About Jim Sparks

Jim Sparks

Sparky.
Born in 1972 at Deaconess Hospital in St. Louis, Missouri,
as a resident of Maplewood, Missouri, located in St. Louis County.

Attended K-12 in the Maplewood-Richmond Heights school district.
Graduated from Clayton High School in 1990.
Wasted a year at Webster University from 1990-1991.
Self-educated software programmer, database developer, systems and software admin.
Husband.
Dad.
Harley-Davidson Biker.
Patriot.

Now living in Fletcher, Missouri USA with his stunning and amazing wife, Kathy.

Phase 0 : The First 5 Years

There’s not much I remember here.  I was born into the Maplewood Corps of the Salvation Army, and was “dedicated to God” at whatever early age they do that… similar to baptism, without the water.  About two and a half months later my best friend for many years, Alan Epps, was born into, and dedicated at, the same Corp.  We basically grew up sitting next to each, or across the isle from each other, at church, and doing the eat-shit-sleep routine we all go through.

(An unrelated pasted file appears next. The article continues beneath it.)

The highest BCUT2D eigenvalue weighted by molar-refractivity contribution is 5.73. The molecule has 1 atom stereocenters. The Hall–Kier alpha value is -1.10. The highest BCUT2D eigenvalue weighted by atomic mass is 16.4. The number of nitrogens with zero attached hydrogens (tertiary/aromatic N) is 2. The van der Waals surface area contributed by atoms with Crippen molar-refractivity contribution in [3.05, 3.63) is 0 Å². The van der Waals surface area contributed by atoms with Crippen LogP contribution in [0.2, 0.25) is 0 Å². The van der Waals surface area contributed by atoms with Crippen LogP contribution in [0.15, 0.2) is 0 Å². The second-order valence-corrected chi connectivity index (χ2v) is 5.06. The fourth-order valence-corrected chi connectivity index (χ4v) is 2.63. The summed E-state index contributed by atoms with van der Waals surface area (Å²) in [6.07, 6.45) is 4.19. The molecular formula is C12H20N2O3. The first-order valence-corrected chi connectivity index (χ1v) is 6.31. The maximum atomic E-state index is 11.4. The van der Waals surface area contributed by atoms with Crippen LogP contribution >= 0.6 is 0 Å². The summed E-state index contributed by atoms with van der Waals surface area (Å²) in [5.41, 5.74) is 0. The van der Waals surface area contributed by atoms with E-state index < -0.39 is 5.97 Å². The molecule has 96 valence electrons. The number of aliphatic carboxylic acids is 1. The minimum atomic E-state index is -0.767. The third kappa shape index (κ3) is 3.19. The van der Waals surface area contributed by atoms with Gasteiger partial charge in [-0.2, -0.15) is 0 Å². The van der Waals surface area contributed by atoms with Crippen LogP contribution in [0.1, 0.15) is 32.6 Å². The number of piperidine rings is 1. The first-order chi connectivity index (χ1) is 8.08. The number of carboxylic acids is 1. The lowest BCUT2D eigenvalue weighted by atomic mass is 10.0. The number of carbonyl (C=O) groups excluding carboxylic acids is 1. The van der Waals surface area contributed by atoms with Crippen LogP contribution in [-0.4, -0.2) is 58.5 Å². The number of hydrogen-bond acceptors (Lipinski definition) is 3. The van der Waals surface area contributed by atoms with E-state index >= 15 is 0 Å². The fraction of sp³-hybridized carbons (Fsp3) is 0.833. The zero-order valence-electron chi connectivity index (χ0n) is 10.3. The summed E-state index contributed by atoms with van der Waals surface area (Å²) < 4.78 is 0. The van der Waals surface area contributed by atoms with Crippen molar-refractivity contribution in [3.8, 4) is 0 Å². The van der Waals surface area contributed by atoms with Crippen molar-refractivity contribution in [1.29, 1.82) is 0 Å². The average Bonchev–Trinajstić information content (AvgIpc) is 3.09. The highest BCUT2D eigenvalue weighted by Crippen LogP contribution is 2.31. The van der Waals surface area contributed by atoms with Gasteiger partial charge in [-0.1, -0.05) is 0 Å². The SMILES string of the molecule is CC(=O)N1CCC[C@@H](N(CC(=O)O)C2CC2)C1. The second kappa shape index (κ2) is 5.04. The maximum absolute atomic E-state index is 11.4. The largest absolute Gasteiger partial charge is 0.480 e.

Phase 1 : Age 5 to Age 19 – The Salvation Army Years

These years of my life were dominated by the Salvation Army.  Even during my Elementary School years I had more friends at the Salvation Army than I did at school.  While I spent countless days with the guys growing up within a block of my home in Maplewood, even more time was spent with people at church on Sunday’s (and later, most days of the week), various church functions, and my mom’s summer job: Camp Mihaska.

Camp Mihaska is a 400+ acre spot in southern Missouri gifted to the Salvation Army decades ago.  It was developed into a “camp” complete with lots of individualized lodging, staff lodging, a dining hall, a church, a swimming pool, and a few support buildings all crammed into about 30 acres, with much of the remaining acreage not used for Salvation Army functions, if anything at all.  While some private functions and “Corp Retreats” were commonly scheduled/booked at Camp Mihaska during the winter months, Summer was prime season.  Summer consisted of a series of “camps” ranging from a few days to the better part of a week in length, with each “camp” having a specific focus.  For example, the first camp of every year was called “Correctional Boys Camp.” A totally politically incorrect title for the times we live in today, this camp was specifically for young inner-city males caught up in the St. Louis justice system.  Over the course of the summer there were such as Girls Camp, Boys Camp, Music Camp, Family Camp, and even Senior Citizen Camp, all spanning the course of about 2.5 months.